BRANSON, Mo. — There’s a reason Tony Melendez named his music ministry Toe Jam Music.
Born without arms due to an anti-nausea drug his mother was given while pregnant, Melendez plays guitar with his toes.
And soon, he’ll be in North Dakota to lead a parish mission, with his feet, faith and family at the forefront.
“I’ve known Tony for over 20 years, and each time I hear him speak, it is different and very inspiring,” says Barb Stangeland, coordinator of the event, who notes that his manager-brother, Jose, will join him, too, as well as, more unusually, his wife Lynn.
Originally from Rivas, Nicaragua, Melendez and his family moved to the United States when he was only 1 to have corrective surgery on his left foot, which was clubbed, to enable him to walk.
When he was 16, he taught himself to play guitar with his toes, and in 1987, at age 25, the youth of Los Angeles asked him to be their gift to Pope John Paul II during his visit to America.
After hearing him perform, the pope, visibly moved, jumped off the stage where he was seated and approached Melendez in front of the crowd, whispering words of encouragement that he use his gift to bring hope to others.
This set Melendez on a new path, which has included, visits to all 50 states and more than 44 foreign countries over the last 30 years. This won’t be his first visit to North Dakota, and, despite a different landscape and climate from his own — Melendez and his family now live in Missouri — he says he enjoys the area — including the cornfields, straight roads and, yes, even the windy winters.
“It’s very beautiful,” he says. “And the people have always received me very warmly. They’ve invited me back, and I feel grateful to go.”
Like the late pope, Melendez has a heart for the youth. “The younger generation gets such a bad rap. People say they’re lazy, they’re drug addicts,” he says, but he sees something different up close. “When the pope kissed me, it was like he was embracing all of the youth.”
Melendez ended up being in the pontiff’s presence six more times before his death, mainly at World Youth Day gatherings throughout the world. He describes him as being “almost like a grandfather.”
“Four of the times I was close enough to get to greet or embrace him,” he says. “He just had a charisma that was very uplifting, moving. Even if there were a million people there, they’d all say, ‘Hey, he looked at me!'”
Melendez’s upcoming trip to Valley City will include visits with college students at Valley City State University, as well as the elderly and youth.
Chairperson Carol Jabs says Melendez, whom she’s seen perform one other time, conveys well “his obvious love for the Lord in his music and what he talks about during his performance. He gives his parents and family a lot of credit for helping him become who he is. He’s a very humble man, very approachable.”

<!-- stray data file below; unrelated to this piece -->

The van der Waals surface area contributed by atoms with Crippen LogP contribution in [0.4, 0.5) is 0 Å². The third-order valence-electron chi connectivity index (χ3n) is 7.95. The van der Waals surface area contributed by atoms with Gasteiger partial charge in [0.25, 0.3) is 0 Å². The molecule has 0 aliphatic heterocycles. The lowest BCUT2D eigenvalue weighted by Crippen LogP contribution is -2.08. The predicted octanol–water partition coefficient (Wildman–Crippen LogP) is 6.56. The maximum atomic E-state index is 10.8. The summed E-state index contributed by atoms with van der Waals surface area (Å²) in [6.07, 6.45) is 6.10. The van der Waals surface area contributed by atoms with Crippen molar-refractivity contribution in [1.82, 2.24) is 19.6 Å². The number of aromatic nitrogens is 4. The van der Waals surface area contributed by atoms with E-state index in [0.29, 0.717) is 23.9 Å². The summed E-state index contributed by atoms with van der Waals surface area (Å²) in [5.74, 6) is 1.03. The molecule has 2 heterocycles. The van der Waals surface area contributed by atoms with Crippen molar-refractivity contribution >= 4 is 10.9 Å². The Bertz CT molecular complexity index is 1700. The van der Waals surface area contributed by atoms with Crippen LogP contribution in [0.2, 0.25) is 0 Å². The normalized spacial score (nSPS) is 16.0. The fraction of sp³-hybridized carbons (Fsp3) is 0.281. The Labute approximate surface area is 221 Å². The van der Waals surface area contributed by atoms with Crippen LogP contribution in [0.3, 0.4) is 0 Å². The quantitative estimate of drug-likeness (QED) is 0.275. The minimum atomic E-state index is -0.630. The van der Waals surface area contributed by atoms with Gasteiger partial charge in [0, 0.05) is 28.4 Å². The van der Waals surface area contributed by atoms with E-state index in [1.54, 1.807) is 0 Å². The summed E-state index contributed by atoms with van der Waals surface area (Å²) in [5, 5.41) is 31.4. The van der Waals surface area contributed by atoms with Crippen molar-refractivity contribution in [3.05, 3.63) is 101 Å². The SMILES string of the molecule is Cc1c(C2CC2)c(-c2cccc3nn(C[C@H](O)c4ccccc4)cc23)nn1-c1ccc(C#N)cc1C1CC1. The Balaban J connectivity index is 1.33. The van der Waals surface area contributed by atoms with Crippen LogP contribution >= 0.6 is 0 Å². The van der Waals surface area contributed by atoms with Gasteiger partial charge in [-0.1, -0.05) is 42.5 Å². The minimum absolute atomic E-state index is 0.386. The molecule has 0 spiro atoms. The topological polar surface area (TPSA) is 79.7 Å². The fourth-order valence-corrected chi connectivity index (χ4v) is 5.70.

The mission’s theme is, “Be the New Evangelist for Our Church.”
“He’s a great speaker for all ages,” Stangeland says. “If you’ve got school-aged kids, come out for an evening with them.”
She adds that Melendez is, above all, a storyteller, and often also addresses such themes as bullying and living with a disability.
Melendez admits that in the beginning of his career, he wasn’t clear what God really wanted of him. “I eventually realized that when people see me, they think, ‘If he can do it, I can do it,” he says.
During the mission, he’ll reintroduce the word that seems to be the defining one for him, and others.
“It’s almost like it’s imprinted on my forehead, this word ‘hope,'” he says. “People see a guy with no arms and think that I’m suffering, but I have never had arms so I have never suffered that pain. But they put it in their perspective and relate it to their lives.”
His performances, he says, bring something edifying to him as well.
“When I’m playing my guitar with my toes and singing, something happens between where I’m at and where the person is. Some might be sad — there might be little girls crying, ‘He doesn’t have hands.’ But others cry for a whole other reason, ‘I can do this now!'” he says. “I love those moments people have shared with me or when I just visually see it.”
“Hope has no age,” he continues. “From even the littlest child to the oldest, we all need a little hope, a little glimmer of light that will shine for us during the darkest times in our hearts.”
If You Go:
What: Lenten mission featuring Tony Melendez
When: 6:30 p.m., Sunday through Thursday, March 19 to 23
Where: St. Catherine of Alexandria parish, 540 3rd Ave. NE, Valley City
Cost: Free-will offering, all ages welcome
Contact: Barb at firstname.lastname@example.org or call 605-692-2946